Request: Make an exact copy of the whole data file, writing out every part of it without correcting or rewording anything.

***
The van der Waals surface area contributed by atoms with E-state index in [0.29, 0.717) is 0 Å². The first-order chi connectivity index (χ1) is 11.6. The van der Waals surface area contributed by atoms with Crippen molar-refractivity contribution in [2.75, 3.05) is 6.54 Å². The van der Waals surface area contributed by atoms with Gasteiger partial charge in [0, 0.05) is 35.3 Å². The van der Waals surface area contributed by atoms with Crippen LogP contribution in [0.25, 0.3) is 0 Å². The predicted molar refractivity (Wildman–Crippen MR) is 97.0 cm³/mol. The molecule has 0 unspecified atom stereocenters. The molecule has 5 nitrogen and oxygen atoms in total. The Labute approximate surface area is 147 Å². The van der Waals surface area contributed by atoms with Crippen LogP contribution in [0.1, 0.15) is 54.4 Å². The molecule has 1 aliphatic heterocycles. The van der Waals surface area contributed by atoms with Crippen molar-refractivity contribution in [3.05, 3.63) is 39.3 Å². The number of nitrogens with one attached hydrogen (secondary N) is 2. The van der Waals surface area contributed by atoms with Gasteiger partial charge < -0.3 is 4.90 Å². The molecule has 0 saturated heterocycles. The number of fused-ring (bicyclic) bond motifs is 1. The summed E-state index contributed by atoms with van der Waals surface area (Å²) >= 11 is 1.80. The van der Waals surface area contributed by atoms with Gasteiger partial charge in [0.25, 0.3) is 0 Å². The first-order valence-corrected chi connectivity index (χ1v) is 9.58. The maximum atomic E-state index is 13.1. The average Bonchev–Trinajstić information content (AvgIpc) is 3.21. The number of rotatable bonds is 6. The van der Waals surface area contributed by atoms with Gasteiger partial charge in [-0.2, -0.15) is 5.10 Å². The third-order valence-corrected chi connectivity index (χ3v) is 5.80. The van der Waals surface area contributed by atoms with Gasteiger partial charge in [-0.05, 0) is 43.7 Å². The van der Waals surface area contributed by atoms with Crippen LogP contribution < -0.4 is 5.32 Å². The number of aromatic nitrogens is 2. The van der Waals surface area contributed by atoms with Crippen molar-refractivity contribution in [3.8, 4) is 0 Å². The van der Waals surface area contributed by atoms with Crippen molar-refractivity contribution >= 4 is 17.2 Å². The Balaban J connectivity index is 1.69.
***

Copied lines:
The van der Waals surface area contributed by atoms with E-state index in [0.29, 0.717) is 0 Å². The first-order chi connectivity index (χ1) is 11.6. The van der Waals surface area contributed by atoms with Crippen molar-refractivity contribution in [2.75, 3.05) is 6.54 Å². The van der Waals surface area contributed by atoms with Gasteiger partial charge in [0, 0.05) is 35.3 Å². The van der Waals surface area contributed by atoms with Crippen LogP contribution in [0.25, 0.3) is 0 Å². The predicted molar refractivity (Wildman–Crippen MR) is 97.0 cm³/mol. The molecule has 0 unspecified atom stereocenters. The molecule has 5 nitrogen and oxygen atoms in total. The Labute approximate surface area is 147 Å². The van der Waals surface area contributed by atoms with Crippen LogP contribution in [0.1, 0.15) is 54.4 Å². The molecule has 1 aliphatic heterocycles. The van der Waals surface area contributed by atoms with Crippen molar-refractivity contribution in [3.05, 3.63) is 39.3 Å². The number of nitrogens with one attached hydrogen (secondary N) is 2. The van der Waals surface area contributed by atoms with Gasteiger partial charge < -0.3 is 4.90 Å². The molecule has 0 saturated heterocycles. The number of fused-ring (bicyclic) bond motifs is 1. The summed E-state index contributed by atoms with van der Waals surface area (Å²) >= 11 is 1.80. The van der Waals surface area contributed by atoms with Gasteiger partial charge in [0.25, 0.3) is 0 Å². The first-order valence-corrected chi connectivity index (χ1v) is 9.58. The maximum atomic E-state index is 13.1. The average Bonchev–Trinajstić information content (AvgIpc) is 3.21. The number of rotatable bonds is 6. The van der Waals surface area contributed by atoms with Gasteiger partial charge in [-0.2, -0.15) is 5.10 Å². The third-order valence-corrected chi connectivity index (χ3v) is 5.80. The van der Waals surface area contributed by atoms with Gasteiger partial charge in [-0.05, 0) is 43.7 Å². The van der Waals surface area contributed by atoms with Crippen LogP contribution < -0.4 is 5.32 Å². The number of aromatic nitrogens is 2. The van der Waals surface area contributed by atoms with Crippen molar-refractivity contribution in [3.8, 4) is 0 Å². The van der Waals surface area contributed by atoms with Crippen molar-refractivity contribution >= 4 is 17.2 Å². The Balaban J connectivity index is 1.69.